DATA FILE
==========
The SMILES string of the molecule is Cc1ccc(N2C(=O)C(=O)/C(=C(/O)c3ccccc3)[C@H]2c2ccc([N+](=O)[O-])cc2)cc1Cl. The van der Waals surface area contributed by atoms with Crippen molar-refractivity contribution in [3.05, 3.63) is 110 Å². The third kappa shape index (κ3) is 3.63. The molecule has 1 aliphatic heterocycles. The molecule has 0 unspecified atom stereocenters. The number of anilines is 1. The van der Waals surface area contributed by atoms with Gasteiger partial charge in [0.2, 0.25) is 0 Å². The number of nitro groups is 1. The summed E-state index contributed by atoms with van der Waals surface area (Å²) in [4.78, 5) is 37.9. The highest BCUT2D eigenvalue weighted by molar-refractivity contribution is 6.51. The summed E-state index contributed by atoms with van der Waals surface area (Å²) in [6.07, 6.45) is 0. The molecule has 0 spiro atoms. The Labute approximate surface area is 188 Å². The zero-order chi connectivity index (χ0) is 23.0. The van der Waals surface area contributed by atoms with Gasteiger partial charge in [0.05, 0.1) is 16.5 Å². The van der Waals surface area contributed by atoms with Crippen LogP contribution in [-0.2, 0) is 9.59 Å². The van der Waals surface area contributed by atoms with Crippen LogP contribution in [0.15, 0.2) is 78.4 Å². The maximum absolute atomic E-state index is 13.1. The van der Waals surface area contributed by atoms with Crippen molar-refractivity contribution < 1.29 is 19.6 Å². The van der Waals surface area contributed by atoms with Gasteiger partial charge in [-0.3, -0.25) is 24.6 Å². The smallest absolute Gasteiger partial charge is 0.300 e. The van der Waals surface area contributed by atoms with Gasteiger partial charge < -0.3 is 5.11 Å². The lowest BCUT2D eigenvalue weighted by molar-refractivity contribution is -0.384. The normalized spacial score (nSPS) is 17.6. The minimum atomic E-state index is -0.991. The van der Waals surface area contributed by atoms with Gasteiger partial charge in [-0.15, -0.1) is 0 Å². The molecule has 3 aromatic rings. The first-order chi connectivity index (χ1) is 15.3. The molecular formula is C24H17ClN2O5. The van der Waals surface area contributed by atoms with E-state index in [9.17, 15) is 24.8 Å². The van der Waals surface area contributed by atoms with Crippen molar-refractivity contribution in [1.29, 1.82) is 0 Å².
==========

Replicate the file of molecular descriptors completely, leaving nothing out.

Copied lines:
The SMILES string of the molecule is Cc1ccc(N2C(=O)C(=O)/C(=C(/O)c3ccccc3)[C@H]2c2ccc([N+](=O)[O-])cc2)cc1Cl. The van der Waals surface area contributed by atoms with Crippen molar-refractivity contribution in [3.05, 3.63) is 110 Å². The third kappa shape index (κ3) is 3.63. The molecule has 1 aliphatic heterocycles. The molecule has 0 unspecified atom stereocenters. The number of anilines is 1. The van der Waals surface area contributed by atoms with Gasteiger partial charge in [0.2, 0.25) is 0 Å². The number of nitro groups is 1. The summed E-state index contributed by atoms with van der Waals surface area (Å²) in [4.78, 5) is 37.9. The highest BCUT2D eigenvalue weighted by molar-refractivity contribution is 6.51. The summed E-state index contributed by atoms with van der Waals surface area (Å²) in [6.07, 6.45) is 0. The molecule has 0 spiro atoms. The Labute approximate surface area is 188 Å². The zero-order chi connectivity index (χ0) is 23.0. The van der Waals surface area contributed by atoms with Gasteiger partial charge in [0.05, 0.1) is 16.5 Å². The van der Waals surface area contributed by atoms with Crippen LogP contribution in [-0.2, 0) is 9.59 Å². The van der Waals surface area contributed by atoms with Crippen LogP contribution in [0.15, 0.2) is 78.4 Å². The maximum absolute atomic E-state index is 13.1. The van der Waals surface area contributed by atoms with Crippen molar-refractivity contribution < 1.29 is 19.6 Å². The van der Waals surface area contributed by atoms with Gasteiger partial charge in [-0.3, -0.25) is 24.6 Å². The smallest absolute Gasteiger partial charge is 0.300 e. The van der Waals surface area contributed by atoms with Gasteiger partial charge < -0.3 is 5.11 Å². The lowest BCUT2D eigenvalue weighted by molar-refractivity contribution is -0.384. The normalized spacial score (nSPS) is 17.6. The minimum atomic E-state index is -0.991. The van der Waals surface area contributed by atoms with Gasteiger partial charge in [-0.15, -0.1) is 0 Å². The molecule has 3 aromatic rings. The first-order chi connectivity index (χ1) is 15.3. The molecular formula is C24H17ClN2O5. The van der Waals surface area contributed by atoms with E-state index in [9.17, 15) is 24.8 Å². The van der Waals surface area contributed by atoms with Crippen molar-refractivity contribution in [1.29, 1.82) is 0 Å².